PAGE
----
14% of Australian Consumers Had Difficulty Paying a Phone Bill in the Past Year
Fourteen percent of Australian phone and internet consumers experienced difficulty paying a bill in the 12 months to May 2012, according to new research released by the Australian Communications and Media Authority (ACMA) today.
Conducted by Roy Morgan Research, the study involved 2,400 consumers who were interviewed about their personal telecommunications services, the incidence and causes of difficulty paying bills and their experiences in these circumstances.
The research found that of those consumers who had difficulty paying
- 47% indicated bill shock - an unexpectedly high bill - as one of the main reasons
- 16% nominated financial difficulties - such as poor budgeting and low income - as one of the main reasons and
- 14% nominated an unexpected event as one of the main reasons.
- While the majority of consumers (64%) who contacted their telco following bill shock or difficulty paying were satisfied with the outcome, most (69%) were not offered advice about avoiding such situations in the future.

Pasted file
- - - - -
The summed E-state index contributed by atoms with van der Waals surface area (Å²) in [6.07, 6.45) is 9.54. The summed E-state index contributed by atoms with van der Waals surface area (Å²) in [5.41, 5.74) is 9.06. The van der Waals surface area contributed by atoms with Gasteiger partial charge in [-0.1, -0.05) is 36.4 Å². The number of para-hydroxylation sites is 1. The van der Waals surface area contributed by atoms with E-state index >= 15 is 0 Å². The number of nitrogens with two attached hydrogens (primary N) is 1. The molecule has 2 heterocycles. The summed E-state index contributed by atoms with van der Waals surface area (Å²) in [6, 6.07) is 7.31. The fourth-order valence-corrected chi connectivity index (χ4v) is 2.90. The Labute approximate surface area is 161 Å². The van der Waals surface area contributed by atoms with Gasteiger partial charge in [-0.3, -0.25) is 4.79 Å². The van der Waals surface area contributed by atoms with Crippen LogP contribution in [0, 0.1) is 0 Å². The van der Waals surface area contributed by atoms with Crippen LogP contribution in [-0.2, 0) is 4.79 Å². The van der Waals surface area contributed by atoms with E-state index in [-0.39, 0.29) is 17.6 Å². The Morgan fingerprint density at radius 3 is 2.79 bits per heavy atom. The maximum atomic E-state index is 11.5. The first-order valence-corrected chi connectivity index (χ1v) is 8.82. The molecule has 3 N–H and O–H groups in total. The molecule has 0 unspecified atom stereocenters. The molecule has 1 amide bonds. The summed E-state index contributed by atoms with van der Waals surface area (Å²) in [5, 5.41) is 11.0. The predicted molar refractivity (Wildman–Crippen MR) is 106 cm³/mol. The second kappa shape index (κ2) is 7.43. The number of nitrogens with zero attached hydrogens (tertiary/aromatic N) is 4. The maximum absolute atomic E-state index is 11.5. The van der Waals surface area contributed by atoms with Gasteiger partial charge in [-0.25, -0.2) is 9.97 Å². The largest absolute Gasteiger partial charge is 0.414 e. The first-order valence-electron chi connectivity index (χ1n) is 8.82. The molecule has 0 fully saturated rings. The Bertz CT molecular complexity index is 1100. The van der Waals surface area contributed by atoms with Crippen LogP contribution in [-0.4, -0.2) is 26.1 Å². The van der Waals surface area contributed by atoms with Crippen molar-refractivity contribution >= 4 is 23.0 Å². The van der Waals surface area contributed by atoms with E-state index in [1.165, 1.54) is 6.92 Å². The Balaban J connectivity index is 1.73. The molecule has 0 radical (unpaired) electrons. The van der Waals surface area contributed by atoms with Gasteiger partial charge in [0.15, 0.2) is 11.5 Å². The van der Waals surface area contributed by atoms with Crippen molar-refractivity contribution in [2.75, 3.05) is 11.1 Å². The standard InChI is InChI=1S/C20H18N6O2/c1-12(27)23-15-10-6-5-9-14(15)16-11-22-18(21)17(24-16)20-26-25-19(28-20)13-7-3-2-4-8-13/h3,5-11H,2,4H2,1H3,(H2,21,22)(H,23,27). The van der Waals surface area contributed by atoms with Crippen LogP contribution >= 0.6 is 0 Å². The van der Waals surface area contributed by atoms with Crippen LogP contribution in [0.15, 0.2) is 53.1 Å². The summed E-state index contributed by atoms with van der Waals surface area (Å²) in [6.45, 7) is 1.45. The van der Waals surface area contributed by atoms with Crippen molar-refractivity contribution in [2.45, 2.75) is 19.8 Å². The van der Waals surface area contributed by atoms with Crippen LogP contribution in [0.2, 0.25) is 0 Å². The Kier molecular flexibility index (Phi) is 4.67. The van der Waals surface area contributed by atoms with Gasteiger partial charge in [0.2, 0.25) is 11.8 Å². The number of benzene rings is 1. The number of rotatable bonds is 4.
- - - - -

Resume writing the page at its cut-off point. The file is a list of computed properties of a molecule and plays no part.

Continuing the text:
"The research supports the ACMA's insistence on effective spend management tools for telecommunications consumers following our public enquiry", said ACMA Chairman, Mr Chris Chapman today,
'It also supports an early focus by the ACMA on compliance with the financial hardship provisions of the new Telecommunications Consumer Protection Code."
Under the TCP Code, telcos must have a financial hardship policy that is easy for consumers to find and access. Moreover, for the first time, the TCP Code requires telcos to include information about their financial hardship policies on reminder bills sent to consumers and to have clear ways for consumers to seek relief under those policies.